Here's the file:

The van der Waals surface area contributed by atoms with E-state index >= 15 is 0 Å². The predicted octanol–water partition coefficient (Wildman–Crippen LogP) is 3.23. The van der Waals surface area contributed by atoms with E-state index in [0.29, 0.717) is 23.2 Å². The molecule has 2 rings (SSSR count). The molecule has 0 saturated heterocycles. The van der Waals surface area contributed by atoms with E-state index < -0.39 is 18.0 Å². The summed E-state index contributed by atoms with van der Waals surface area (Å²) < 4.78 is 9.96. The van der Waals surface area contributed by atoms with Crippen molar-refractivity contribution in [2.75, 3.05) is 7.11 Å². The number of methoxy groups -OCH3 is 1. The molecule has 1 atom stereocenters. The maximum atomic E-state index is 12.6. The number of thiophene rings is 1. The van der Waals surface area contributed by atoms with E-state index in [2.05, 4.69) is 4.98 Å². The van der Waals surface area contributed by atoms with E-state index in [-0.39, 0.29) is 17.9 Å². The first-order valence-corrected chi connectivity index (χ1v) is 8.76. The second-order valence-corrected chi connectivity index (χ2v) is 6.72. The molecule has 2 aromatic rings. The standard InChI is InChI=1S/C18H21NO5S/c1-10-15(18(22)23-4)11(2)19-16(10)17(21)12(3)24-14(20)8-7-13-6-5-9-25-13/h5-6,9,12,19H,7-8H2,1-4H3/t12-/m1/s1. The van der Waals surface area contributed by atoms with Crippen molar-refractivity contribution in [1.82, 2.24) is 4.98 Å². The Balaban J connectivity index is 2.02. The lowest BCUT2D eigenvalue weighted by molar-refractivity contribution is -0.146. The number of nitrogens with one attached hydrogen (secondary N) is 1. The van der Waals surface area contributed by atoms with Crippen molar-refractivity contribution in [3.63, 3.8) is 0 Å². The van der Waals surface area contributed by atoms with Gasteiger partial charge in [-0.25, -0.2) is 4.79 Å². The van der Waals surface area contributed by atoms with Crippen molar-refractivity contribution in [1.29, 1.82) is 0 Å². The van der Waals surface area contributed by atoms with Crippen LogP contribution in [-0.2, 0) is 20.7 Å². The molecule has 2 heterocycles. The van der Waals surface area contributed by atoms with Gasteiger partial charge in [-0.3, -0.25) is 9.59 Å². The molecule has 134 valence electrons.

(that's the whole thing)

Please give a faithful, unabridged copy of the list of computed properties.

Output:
The van der Waals surface area contributed by atoms with E-state index >= 15 is 0 Å². The predicted octanol–water partition coefficient (Wildman–Crippen LogP) is 3.23. The van der Waals surface area contributed by atoms with E-state index in [0.29, 0.717) is 23.2 Å². The molecule has 2 rings (SSSR count). The molecule has 0 saturated heterocycles. The van der Waals surface area contributed by atoms with E-state index < -0.39 is 18.0 Å². The summed E-state index contributed by atoms with van der Waals surface area (Å²) < 4.78 is 9.96. The van der Waals surface area contributed by atoms with Crippen molar-refractivity contribution in [2.75, 3.05) is 7.11 Å². The number of methoxy groups -OCH3 is 1. The molecule has 1 atom stereocenters. The maximum atomic E-state index is 12.6. The number of thiophene rings is 1. The van der Waals surface area contributed by atoms with E-state index in [2.05, 4.69) is 4.98 Å². The van der Waals surface area contributed by atoms with E-state index in [-0.39, 0.29) is 17.9 Å². The first-order valence-corrected chi connectivity index (χ1v) is 8.76. The second-order valence-corrected chi connectivity index (χ2v) is 6.72. The molecule has 2 aromatic rings. The standard InChI is InChI=1S/C18H21NO5S/c1-10-15(18(22)23-4)11(2)19-16(10)17(21)12(3)24-14(20)8-7-13-6-5-9-25-13/h5-6,9,12,19H,7-8H2,1-4H3/t12-/m1/s1. The van der Waals surface area contributed by atoms with Crippen molar-refractivity contribution in [1.82, 2.24) is 4.98 Å². The Balaban J connectivity index is 2.02. The lowest BCUT2D eigenvalue weighted by molar-refractivity contribution is -0.146. The number of nitrogens with one attached hydrogen (secondary N) is 1. The van der Waals surface area contributed by atoms with Crippen molar-refractivity contribution in [3.63, 3.8) is 0 Å². The van der Waals surface area contributed by atoms with Gasteiger partial charge in [-0.25, -0.2) is 4.79 Å². The van der Waals surface area contributed by atoms with Crippen molar-refractivity contribution in [1.29, 1.82) is 0 Å². The van der Waals surface area contributed by atoms with Crippen LogP contribution in [-0.2, 0) is 20.7 Å². The molecule has 2 heterocycles. The van der Waals surface area contributed by atoms with Gasteiger partial charge in [-0.3, -0.25) is 9.59 Å². The molecule has 134 valence electrons.